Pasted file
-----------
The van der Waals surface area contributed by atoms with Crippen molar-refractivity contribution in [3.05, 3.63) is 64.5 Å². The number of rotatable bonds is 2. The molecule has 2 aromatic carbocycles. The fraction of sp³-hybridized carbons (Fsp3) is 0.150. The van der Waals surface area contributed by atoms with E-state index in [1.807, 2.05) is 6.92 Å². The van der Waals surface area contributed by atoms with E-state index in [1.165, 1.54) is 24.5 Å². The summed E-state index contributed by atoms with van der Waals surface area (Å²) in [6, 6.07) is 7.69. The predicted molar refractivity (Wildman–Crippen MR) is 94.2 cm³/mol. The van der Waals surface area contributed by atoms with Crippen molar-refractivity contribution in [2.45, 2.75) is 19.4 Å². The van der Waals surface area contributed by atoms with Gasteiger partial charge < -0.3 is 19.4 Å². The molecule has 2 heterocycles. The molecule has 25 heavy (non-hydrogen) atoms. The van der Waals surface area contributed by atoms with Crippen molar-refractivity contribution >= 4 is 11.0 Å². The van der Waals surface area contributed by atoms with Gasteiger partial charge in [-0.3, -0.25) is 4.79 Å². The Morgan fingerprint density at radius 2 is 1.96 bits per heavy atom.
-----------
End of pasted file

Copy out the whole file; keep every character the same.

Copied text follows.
The van der Waals surface area contributed by atoms with Crippen molar-refractivity contribution in [3.05, 3.63) is 64.5 Å². The number of rotatable bonds is 2. The molecule has 2 aromatic carbocycles. The fraction of sp³-hybridized carbons (Fsp3) is 0.150. The van der Waals surface area contributed by atoms with E-state index in [1.807, 2.05) is 6.92 Å². The van der Waals surface area contributed by atoms with E-state index in [1.165, 1.54) is 24.5 Å². The summed E-state index contributed by atoms with van der Waals surface area (Å²) in [6, 6.07) is 7.69. The predicted molar refractivity (Wildman–Crippen MR) is 94.2 cm³/mol. The van der Waals surface area contributed by atoms with Crippen molar-refractivity contribution in [2.45, 2.75) is 19.4 Å². The van der Waals surface area contributed by atoms with Gasteiger partial charge < -0.3 is 19.4 Å². The molecule has 2 heterocycles. The molecule has 25 heavy (non-hydrogen) atoms. The van der Waals surface area contributed by atoms with Crippen molar-refractivity contribution >= 4 is 11.0 Å². The van der Waals surface area contributed by atoms with Gasteiger partial charge in [-0.3, -0.25) is 4.79 Å². The Morgan fingerprint density at radius 2 is 1.96 bits per heavy atom.